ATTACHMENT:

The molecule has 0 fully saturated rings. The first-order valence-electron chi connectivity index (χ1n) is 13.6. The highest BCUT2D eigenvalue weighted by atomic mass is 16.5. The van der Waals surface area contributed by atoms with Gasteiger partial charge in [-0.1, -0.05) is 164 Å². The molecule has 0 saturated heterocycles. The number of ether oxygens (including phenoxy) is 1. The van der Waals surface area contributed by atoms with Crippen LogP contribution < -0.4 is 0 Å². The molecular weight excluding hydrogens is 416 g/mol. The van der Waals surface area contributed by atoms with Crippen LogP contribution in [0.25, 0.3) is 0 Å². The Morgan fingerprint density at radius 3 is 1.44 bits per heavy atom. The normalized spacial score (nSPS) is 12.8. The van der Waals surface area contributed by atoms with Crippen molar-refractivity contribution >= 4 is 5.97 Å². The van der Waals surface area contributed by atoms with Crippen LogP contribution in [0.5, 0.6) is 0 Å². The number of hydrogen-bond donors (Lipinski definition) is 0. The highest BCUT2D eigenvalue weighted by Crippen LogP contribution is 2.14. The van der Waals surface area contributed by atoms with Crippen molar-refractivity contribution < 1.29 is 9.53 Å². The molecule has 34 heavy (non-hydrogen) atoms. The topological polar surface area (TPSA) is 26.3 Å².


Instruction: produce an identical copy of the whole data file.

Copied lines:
The molecule has 0 fully saturated rings. The first-order valence-electron chi connectivity index (χ1n) is 13.6. The highest BCUT2D eigenvalue weighted by atomic mass is 16.5. The van der Waals surface area contributed by atoms with Gasteiger partial charge in [-0.1, -0.05) is 164 Å². The molecule has 0 saturated heterocycles. The number of ether oxygens (including phenoxy) is 1. The van der Waals surface area contributed by atoms with Crippen LogP contribution < -0.4 is 0 Å². The molecular weight excluding hydrogens is 416 g/mol. The van der Waals surface area contributed by atoms with Crippen LogP contribution in [0.25, 0.3) is 0 Å². The Morgan fingerprint density at radius 3 is 1.44 bits per heavy atom. The normalized spacial score (nSPS) is 12.8. The van der Waals surface area contributed by atoms with Crippen molar-refractivity contribution >= 4 is 5.97 Å². The van der Waals surface area contributed by atoms with Crippen LogP contribution in [0.5, 0.6) is 0 Å². The number of hydrogen-bond donors (Lipinski definition) is 0. The highest BCUT2D eigenvalue weighted by Crippen LogP contribution is 2.14. The van der Waals surface area contributed by atoms with Crippen molar-refractivity contribution < 1.29 is 9.53 Å². The molecule has 34 heavy (non-hydrogen) atoms. The topological polar surface area (TPSA) is 26.3 Å².